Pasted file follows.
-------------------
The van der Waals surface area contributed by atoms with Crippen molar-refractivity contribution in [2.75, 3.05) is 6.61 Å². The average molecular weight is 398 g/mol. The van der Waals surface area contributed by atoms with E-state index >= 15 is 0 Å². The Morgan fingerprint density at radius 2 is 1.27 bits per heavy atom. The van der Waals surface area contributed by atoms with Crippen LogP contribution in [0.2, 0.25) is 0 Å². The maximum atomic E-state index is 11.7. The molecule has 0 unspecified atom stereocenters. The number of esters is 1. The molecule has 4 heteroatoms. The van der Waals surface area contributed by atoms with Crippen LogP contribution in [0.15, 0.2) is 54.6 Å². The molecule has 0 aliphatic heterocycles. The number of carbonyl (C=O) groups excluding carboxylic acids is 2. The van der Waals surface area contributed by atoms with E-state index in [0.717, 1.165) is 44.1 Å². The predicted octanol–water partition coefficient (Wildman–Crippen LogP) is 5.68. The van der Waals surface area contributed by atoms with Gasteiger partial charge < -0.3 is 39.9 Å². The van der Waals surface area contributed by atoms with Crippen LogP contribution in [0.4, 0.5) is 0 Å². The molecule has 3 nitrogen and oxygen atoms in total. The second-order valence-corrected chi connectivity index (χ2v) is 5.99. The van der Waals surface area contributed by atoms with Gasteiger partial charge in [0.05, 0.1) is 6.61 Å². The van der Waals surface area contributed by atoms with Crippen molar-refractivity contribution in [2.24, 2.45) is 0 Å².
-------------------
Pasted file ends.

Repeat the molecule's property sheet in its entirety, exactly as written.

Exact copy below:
The van der Waals surface area contributed by atoms with Crippen molar-refractivity contribution in [2.75, 3.05) is 6.61 Å². The average molecular weight is 398 g/mol. The van der Waals surface area contributed by atoms with E-state index >= 15 is 0 Å². The Morgan fingerprint density at radius 2 is 1.27 bits per heavy atom. The van der Waals surface area contributed by atoms with Crippen LogP contribution in [0.2, 0.25) is 0 Å². The maximum atomic E-state index is 11.7. The molecule has 0 unspecified atom stereocenters. The number of esters is 1. The molecule has 4 heteroatoms. The van der Waals surface area contributed by atoms with Crippen LogP contribution in [0.15, 0.2) is 54.6 Å². The molecule has 0 aliphatic heterocycles. The number of carbonyl (C=O) groups excluding carboxylic acids is 2. The van der Waals surface area contributed by atoms with E-state index in [0.717, 1.165) is 44.1 Å². The predicted octanol–water partition coefficient (Wildman–Crippen LogP) is 5.68. The van der Waals surface area contributed by atoms with Gasteiger partial charge < -0.3 is 39.9 Å². The van der Waals surface area contributed by atoms with Crippen LogP contribution in [0.4, 0.5) is 0 Å². The molecule has 3 nitrogen and oxygen atoms in total. The second-order valence-corrected chi connectivity index (χ2v) is 5.99. The van der Waals surface area contributed by atoms with Gasteiger partial charge in [0.05, 0.1) is 6.61 Å². The van der Waals surface area contributed by atoms with Crippen molar-refractivity contribution in [2.24, 2.45) is 0 Å².